Tellytrack can take a bow and say a big thank you to the boys from Betting World for a fantastic Sun Met build up from Kenilworth mid week. Grant Knowles led the way with a superb handling of the day’s racing with the help of guest star, Felix Coetzee. I loved his unique input on Wednesday afternoon and by the end of it, I couldn’t wait for Saturday, knowing the racing was going to be mouth watering and the Sun was back and shining!

Race day impressions

Firstly, it was clear a big effort had been made all round. There were new cameras and interesting camera angles, all our best presenters were there and all the ingredients were in place to produce something really good. Unfortunately, as before, there appeared to be no cohesive plan for the day’s programme which sadly compromised the entire production. Interviews with key sponsors were alternately missed – or overran – presenters were either rushed in or cut off mid-sentence, or – cardinal sin – viewers were simply left in silence. While someone has woken up and we did see more footage of the horses than normal, it was badly coordinated and it was particularly soul destroying when one heard presenters saying things like ‘I can’t wait to see these horses and how they go down’ only for the viewer at home to be denied the footage.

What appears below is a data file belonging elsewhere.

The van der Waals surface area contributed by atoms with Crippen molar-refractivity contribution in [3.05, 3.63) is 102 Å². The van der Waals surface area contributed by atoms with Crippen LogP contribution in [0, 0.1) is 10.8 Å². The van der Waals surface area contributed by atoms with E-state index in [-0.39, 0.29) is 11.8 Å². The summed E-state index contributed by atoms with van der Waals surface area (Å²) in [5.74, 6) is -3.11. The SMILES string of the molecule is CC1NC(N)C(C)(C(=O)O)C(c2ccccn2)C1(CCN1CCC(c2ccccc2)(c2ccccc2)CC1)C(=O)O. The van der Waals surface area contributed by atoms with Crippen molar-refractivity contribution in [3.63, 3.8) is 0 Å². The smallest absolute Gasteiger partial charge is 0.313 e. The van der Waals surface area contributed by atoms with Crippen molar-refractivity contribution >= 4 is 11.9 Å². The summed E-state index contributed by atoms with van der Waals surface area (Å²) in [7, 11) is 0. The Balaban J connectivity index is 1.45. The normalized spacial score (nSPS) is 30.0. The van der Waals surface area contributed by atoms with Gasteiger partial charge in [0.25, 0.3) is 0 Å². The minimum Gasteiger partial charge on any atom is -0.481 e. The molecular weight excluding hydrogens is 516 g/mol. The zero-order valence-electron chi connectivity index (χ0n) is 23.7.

At the other extreme, the sponsors got huge credits and long interviews. Of course one appreciates the role of the sponsors who are essential for the success of horse racing and in view of Sun International being a new sponsor, a little extra fuss is certainly warranted. However, while they are certainly deserving of mentions, in no other sport do sponsors get this sort of focus. Surely the sponsor brand attachment is the big thing (as we see in sports like soccer, cricket and rugby) and if that’s displayed properly, just an acknowledgement at some stage should be enough. Racing seems to place a heavy emphasis on making absolutely certain that sponsors get long interviews to make major statements and it’s getting to a stage where they run over and take up time that is badly needed to focus on the real stars of the show.